Start New Traditions
Since the carrying on of "tradition" is one of the hallmarks of the holidays, you might feel most acutely sad if its not possible to carry out some of your usual traditions. If youve recently lost a loved one, if the holiday season is the anniversary of such a loss, or if your living situation has changed in the past year and you are away from loved ones, remember that you can start new holiday traditions. They may not seem like much at first, but if you are able to repeat them over the next few years, theyll begin to feel comfortable.
Participate When You Can
If youre feeling blue, its difficult to have much enthusiasm for social expectations such as gift-giving or party-going. Participate at a level that feels comfortable to you, but try not to isolate yourself entirely. A little participation might pick up your spirits.
Take Care Of Yourself
Holiday media messages can be overwhelming at the height of the season. This might be a good time to spend evenings with a good book or quiet music instead of watching television. Write letters to friends and loved ones instead of sending cards. By staying involved in some activity you might find your mood lifting a little.
Volunteer Your Time
There are many social service programs for people in need over the holidays. Taking time to participate, if only for a few hours, can be a good way out of holiday doldrums and help bring seasons greetings to others.
Talk Things Out
Many adults experience holiday blues. If youre not able to compensate for it in some other way, or feel that the "blues" might be drifting into depression, get professional help through your physician or your community mental health agency.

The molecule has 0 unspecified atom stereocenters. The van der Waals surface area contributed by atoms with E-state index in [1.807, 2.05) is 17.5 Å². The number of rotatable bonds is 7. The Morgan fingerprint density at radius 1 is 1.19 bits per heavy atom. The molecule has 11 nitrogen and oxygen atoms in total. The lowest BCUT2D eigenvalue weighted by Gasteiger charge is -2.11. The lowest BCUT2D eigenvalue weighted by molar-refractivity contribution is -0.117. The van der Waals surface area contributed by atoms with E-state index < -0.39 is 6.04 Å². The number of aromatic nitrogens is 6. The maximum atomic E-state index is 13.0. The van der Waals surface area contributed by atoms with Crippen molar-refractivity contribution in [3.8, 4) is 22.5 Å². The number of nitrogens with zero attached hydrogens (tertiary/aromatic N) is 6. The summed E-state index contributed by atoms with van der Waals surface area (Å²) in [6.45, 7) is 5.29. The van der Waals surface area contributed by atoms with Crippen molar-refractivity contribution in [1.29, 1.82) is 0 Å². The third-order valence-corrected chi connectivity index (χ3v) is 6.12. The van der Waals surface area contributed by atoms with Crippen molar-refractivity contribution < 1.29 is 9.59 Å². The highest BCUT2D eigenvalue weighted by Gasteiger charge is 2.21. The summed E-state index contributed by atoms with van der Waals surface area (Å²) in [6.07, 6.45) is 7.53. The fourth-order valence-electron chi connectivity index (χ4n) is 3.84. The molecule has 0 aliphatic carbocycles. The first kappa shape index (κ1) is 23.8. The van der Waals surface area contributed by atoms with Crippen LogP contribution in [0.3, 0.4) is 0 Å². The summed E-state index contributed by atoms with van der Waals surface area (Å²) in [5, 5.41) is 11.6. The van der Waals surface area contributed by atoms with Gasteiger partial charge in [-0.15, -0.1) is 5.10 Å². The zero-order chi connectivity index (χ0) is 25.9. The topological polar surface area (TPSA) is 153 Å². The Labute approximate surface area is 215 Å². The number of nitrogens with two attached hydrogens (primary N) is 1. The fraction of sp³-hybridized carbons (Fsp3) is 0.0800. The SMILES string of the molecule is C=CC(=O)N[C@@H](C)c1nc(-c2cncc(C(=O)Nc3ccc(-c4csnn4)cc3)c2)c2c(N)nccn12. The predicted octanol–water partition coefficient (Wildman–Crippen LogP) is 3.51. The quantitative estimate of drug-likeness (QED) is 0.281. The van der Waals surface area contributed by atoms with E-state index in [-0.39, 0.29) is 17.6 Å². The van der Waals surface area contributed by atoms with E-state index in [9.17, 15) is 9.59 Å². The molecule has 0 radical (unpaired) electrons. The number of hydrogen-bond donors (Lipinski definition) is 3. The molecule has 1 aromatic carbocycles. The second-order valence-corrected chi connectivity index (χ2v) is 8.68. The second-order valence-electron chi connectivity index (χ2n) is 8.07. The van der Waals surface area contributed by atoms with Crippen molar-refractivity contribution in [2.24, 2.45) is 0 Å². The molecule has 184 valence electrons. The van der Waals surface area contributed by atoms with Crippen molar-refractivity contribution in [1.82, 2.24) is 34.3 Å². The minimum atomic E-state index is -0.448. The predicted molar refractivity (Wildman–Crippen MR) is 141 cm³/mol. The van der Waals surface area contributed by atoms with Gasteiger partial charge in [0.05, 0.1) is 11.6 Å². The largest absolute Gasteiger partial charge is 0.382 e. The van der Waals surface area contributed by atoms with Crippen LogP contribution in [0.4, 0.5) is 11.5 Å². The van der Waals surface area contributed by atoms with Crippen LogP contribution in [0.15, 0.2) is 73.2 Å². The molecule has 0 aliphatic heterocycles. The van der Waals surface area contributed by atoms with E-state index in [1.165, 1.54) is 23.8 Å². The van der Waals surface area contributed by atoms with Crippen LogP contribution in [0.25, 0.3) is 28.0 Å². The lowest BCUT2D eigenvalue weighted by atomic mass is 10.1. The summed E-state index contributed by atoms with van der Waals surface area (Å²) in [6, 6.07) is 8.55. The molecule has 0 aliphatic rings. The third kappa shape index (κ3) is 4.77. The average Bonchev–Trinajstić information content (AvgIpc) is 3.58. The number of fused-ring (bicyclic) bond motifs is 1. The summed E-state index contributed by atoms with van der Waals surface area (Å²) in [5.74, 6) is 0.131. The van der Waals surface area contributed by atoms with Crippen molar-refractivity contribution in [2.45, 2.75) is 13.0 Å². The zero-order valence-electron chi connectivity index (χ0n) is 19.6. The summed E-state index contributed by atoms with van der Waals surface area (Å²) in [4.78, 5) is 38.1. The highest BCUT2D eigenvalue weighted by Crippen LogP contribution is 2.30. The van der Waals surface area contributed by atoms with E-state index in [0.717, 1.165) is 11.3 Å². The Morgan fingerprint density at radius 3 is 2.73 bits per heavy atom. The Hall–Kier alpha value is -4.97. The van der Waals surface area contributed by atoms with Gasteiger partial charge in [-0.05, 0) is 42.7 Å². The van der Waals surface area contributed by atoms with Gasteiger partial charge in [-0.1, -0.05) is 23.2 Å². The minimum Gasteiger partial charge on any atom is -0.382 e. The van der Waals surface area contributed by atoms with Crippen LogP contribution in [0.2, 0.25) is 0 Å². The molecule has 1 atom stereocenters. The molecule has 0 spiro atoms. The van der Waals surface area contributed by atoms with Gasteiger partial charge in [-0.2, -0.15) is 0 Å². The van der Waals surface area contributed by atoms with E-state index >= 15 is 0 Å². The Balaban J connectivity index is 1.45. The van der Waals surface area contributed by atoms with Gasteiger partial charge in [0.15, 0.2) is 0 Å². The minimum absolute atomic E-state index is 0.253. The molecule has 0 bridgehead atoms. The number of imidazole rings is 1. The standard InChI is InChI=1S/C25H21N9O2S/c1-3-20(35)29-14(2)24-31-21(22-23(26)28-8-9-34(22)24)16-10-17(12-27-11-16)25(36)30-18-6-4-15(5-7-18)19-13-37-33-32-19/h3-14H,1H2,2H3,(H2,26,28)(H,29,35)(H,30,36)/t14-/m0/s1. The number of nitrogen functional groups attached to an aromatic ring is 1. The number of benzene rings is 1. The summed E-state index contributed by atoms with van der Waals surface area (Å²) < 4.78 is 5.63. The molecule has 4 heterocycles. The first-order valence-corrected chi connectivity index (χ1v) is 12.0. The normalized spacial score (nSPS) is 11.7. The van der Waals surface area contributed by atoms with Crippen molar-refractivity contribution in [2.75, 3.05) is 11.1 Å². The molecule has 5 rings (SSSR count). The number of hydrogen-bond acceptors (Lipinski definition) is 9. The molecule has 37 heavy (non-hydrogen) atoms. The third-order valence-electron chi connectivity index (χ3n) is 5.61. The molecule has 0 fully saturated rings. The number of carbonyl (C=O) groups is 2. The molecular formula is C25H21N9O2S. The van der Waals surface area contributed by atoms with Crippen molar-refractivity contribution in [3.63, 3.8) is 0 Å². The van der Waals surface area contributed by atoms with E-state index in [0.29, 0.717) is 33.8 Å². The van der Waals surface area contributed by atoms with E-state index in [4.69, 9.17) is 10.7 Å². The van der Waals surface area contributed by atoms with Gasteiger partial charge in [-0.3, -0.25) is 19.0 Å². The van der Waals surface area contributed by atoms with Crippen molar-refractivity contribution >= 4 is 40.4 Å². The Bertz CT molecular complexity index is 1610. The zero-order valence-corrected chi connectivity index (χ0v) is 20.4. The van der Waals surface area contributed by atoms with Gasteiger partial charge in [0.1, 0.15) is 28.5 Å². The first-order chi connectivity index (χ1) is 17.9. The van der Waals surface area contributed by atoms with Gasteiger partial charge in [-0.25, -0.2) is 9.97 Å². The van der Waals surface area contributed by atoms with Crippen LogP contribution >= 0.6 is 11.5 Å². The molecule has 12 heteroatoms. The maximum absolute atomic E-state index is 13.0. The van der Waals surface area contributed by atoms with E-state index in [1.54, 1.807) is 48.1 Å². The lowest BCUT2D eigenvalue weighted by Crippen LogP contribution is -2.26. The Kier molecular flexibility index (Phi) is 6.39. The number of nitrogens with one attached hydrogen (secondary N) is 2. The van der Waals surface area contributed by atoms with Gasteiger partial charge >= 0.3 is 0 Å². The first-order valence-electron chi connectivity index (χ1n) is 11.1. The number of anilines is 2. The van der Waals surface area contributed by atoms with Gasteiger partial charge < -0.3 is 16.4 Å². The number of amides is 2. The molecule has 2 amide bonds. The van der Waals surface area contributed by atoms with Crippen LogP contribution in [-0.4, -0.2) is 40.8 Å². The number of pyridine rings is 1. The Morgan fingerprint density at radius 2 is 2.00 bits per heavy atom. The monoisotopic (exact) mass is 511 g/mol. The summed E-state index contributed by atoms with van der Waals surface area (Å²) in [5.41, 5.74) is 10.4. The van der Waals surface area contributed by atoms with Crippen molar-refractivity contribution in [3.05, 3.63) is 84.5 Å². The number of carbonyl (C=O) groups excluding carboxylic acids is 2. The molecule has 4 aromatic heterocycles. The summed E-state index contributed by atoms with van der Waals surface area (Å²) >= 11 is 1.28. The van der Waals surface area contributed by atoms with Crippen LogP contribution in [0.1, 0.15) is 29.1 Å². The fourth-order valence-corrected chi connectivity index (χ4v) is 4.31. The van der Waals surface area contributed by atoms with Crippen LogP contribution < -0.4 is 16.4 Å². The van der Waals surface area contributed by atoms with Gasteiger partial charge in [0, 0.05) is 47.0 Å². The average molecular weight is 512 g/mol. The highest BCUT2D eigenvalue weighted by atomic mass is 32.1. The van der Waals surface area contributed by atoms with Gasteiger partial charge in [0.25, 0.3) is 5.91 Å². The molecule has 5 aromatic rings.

Schizophrenia is a serious and life long brain disorder. It is a disease which makes it difficult for a person to tell the difference between what is real and what is not, to think logically, to have reasonable emotional responses to others, and to behave appropriately in social situations. Unlike the way in which it is presented on television, schizophrenia is not a "split personality" or being more than one person at the same time. Also, schizophrenia is not caused by bad parenting, family problems, personal weakness, or laziness. Schizophrenia is a biological disease with a physical cause, like heart disease or cancer.
As one of the most common major mental illnesses, schizophrenia affects 1% of the worlds population, such that in the United States there are 2.5 million people with this disease. Schizophrenia most commonly begins to reveal itself between the ages of 15 and 25, with some types of the disease occurring even later. Although it strikes men and women equally, the symptoms may appear later in women than in men. Only very rarely, the symptoms of schizophrenia appear before the age of 12. Such childhood schizophrenia has a more chronic disease course and involves poor early language development.
The symptoms of schizophrenia usually fall into two large categories, referred to as positive and negative symptoms. Positive symptoms include paranoia, auditory hallucinations, and bizarre behavior. These are the more obvious and easily seen symptoms. Examples of positive symptoms include disordered thinking, where the persons thoughts jump from subject to unrelated subject. Delusions, which are false beliefs with no basis in reality, and hallucinations, which are hearing, seeing or feeling things that are not there are other positive symptoms. Negative symptoms include the lack of energy and initiative and the inability to relate to others that often results in persons with schizophrenia withdrawing from society.